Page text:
Tuesday, January 30, 2007

Surfing the Waves of Reform

Bud (this Bud?) asks:

I'm a fifth year teacher often frustrated by reform efforts that don't go anywhere, both in my school and elsewhere. When do we stop caring and become cogs in the system? Or simply leave for other pastures? I can't articulate this question as well as I'd like to, but it seems like you're a teacher that's kept his head and heart focused on making a positive difference. How'd you do it?

How do I?

I should point out that my career as a classroom teacher was short and when my position as technology coordinator was eliminated at Feinstein, it wasn't too hard to walk out the door. I'm not really a talented teacher; I'm too far down the Asperger's scale, I think. So I don't deserve credit for having the answer to a long career in progressive education. My wife, however, does, and my parents both had full teaching careers, as well as many of my friends. So I have some perspective on this.

One thing that is important is to understand that this is not going to be a decisive campaign leading to total victory. Educational reform is a never-ending war of attrition. You take your gains where you find them and fall back into a defensive crouch when you need to. When I was in a crib, the small town junior high my father taught at went through a textbook redesign to the then new middle school model. By "textbook" I mean, great leadership from the principal, teacher buy-in and participation in every step of the process, ample funding from the state and federal government for a state of the art building tailored precisely to their design, full funding for in-depth professional development, etc. Then, iirc, on the first day of the new school the principal ran away with his secretary, and the next decade was spent drifting rudderless mostly back to a fairly standard school, albeit with pockets of innovative practice that are still considered cutting edge today. So the process of waxing and waning reform feels burned into my DNA.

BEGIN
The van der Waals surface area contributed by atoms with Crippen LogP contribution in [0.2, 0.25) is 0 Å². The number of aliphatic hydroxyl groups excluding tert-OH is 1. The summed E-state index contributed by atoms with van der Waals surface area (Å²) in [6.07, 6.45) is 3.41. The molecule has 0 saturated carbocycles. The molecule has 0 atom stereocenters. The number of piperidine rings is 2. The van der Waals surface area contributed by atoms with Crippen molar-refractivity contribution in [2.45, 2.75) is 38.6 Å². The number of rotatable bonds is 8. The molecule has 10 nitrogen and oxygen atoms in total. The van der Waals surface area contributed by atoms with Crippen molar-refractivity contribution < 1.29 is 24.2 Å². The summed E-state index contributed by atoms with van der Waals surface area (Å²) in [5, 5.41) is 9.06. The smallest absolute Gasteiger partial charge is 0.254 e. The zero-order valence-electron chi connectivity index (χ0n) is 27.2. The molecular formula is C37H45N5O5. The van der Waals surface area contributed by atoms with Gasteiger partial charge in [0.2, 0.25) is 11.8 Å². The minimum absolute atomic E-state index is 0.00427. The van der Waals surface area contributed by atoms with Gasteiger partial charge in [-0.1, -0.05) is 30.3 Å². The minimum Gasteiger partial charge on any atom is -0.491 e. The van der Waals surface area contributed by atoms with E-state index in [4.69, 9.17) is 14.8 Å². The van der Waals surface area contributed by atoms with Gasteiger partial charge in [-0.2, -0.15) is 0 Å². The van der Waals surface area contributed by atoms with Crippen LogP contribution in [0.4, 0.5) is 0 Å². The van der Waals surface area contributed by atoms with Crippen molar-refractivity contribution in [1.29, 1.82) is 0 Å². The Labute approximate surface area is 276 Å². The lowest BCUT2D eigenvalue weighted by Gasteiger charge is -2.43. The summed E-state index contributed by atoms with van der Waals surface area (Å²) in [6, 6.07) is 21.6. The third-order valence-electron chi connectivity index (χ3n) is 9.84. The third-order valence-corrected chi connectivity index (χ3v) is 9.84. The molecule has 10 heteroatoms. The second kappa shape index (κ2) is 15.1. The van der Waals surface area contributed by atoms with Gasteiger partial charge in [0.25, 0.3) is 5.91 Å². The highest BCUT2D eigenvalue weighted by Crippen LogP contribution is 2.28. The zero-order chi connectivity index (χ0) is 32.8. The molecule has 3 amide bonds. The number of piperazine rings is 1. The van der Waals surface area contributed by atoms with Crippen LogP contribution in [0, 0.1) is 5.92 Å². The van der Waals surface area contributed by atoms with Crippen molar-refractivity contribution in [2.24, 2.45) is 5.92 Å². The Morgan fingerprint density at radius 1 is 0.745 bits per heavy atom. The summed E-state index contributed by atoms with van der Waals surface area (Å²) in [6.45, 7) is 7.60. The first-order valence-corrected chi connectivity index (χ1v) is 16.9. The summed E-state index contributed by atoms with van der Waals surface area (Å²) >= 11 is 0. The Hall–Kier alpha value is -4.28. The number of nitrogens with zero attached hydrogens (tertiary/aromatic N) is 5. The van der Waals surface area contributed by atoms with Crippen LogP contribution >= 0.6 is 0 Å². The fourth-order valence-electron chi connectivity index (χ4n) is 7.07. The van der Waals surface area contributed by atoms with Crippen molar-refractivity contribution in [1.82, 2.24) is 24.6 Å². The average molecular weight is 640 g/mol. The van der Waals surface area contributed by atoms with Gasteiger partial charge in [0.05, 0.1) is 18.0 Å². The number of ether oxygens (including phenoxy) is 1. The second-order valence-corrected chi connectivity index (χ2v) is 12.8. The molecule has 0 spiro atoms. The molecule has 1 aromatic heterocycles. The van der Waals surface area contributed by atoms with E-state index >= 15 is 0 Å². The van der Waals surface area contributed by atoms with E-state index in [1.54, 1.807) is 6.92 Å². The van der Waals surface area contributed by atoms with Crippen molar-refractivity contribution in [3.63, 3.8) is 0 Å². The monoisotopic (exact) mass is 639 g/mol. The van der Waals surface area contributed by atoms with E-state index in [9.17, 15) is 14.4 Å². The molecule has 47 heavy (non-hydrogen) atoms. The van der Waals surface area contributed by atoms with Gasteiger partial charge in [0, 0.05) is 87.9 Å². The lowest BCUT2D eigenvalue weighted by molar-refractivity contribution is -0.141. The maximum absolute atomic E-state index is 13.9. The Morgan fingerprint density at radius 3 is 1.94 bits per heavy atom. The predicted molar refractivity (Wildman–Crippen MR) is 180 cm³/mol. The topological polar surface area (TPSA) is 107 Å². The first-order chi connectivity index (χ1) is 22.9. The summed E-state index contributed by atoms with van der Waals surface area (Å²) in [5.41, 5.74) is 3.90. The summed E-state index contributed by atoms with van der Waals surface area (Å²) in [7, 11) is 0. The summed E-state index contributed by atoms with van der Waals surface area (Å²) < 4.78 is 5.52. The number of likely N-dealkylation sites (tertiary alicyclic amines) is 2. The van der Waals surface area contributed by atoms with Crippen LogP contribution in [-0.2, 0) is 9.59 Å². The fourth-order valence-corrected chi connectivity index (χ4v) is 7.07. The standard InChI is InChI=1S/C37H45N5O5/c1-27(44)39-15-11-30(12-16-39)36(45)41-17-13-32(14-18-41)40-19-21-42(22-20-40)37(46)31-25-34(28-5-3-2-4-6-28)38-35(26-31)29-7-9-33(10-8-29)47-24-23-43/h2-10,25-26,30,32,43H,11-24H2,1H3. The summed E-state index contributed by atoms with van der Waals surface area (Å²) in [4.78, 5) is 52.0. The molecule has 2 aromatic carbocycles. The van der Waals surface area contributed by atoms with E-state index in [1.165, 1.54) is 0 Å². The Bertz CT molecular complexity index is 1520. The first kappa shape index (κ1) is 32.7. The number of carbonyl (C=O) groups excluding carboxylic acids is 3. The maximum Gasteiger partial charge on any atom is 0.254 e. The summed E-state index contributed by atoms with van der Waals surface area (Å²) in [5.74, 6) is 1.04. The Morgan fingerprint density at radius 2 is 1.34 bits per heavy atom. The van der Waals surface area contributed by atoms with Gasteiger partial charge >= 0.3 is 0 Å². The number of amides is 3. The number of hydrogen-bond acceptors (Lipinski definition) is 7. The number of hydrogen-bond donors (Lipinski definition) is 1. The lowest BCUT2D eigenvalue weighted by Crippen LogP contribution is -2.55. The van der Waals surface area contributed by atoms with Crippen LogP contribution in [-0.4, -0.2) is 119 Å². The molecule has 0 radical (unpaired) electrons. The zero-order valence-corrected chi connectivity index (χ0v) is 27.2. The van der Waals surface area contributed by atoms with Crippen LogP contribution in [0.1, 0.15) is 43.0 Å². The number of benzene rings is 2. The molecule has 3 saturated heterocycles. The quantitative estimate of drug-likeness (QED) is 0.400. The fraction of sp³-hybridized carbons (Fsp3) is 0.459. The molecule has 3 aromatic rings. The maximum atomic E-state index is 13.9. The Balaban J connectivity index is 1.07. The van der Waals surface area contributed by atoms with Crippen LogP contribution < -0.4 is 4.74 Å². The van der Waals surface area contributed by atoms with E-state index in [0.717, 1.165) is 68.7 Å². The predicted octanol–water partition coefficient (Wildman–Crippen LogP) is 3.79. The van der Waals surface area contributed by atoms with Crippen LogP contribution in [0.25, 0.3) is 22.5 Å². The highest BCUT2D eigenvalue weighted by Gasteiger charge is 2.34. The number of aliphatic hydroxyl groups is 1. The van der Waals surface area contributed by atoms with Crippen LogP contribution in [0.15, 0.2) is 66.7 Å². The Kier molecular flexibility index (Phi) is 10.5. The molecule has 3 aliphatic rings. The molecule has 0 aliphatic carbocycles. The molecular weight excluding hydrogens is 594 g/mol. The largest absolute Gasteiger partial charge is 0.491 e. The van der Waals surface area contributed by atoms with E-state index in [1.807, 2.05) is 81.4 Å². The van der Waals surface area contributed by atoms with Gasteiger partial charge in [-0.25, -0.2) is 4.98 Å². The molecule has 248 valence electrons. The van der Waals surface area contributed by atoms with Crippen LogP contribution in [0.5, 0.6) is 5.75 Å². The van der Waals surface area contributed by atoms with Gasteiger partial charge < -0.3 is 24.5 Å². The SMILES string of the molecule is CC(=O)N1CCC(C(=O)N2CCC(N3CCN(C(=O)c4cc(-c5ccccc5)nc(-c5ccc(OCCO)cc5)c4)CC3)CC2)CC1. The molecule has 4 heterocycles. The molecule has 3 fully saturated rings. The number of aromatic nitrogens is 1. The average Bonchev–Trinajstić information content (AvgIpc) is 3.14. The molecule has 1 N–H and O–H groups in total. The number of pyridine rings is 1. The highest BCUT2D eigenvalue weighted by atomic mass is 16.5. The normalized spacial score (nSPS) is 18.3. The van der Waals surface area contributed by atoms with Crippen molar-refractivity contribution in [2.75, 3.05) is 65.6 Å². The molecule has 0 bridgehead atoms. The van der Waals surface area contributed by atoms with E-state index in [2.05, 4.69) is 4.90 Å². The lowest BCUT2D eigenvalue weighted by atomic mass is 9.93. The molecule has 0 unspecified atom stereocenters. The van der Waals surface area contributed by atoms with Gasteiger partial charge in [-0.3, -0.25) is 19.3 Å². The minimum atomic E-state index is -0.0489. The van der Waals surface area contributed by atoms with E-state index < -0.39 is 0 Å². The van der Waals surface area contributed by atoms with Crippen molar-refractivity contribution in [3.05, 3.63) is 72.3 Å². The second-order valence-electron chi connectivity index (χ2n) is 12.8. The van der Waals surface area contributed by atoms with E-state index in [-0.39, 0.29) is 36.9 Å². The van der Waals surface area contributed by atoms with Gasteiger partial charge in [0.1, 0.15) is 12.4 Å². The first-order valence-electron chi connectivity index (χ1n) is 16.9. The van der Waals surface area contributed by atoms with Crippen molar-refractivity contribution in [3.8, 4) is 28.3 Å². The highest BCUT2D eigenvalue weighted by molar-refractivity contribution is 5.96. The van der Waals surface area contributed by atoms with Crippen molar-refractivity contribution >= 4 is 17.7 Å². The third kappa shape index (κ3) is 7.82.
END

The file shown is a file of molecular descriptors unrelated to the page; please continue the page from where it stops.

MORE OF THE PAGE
So, you have to accept that this is what you've signed up for. You have to know what you stand for, what you're trying to do, why you do it, and you have to be able to assess each wave of reform critically, to know what to embrace unconditionally, when to hold your nose and leverage the good parts of something and minimize the bad parts, and when to just duck.

You have to be politically smart, picking the right opportunities to carve out a niche and know how to defend it. There is a reason Chris is talking about setting up an endowment for SLA. He's getting plenty of support from the district now, but how long will the current district regime last? A bunch of the people who helped him start the school have already been laid off.

In the end, you need some cynicism to protect you from the whims of politics. You just have to find the right balance.

1 comment:

tellio said...

You need to believe--to believe in something way more important than schooling. You have to have a more or less constant faith in learning and our natural capacity for it. It is a truism, but one that struggles against the reality of teacher/student, guard/prisoner, and master/slave that undergirds all school systems. And you gotta stick it to the man every chance you get while your friends watch your back. I shit you not.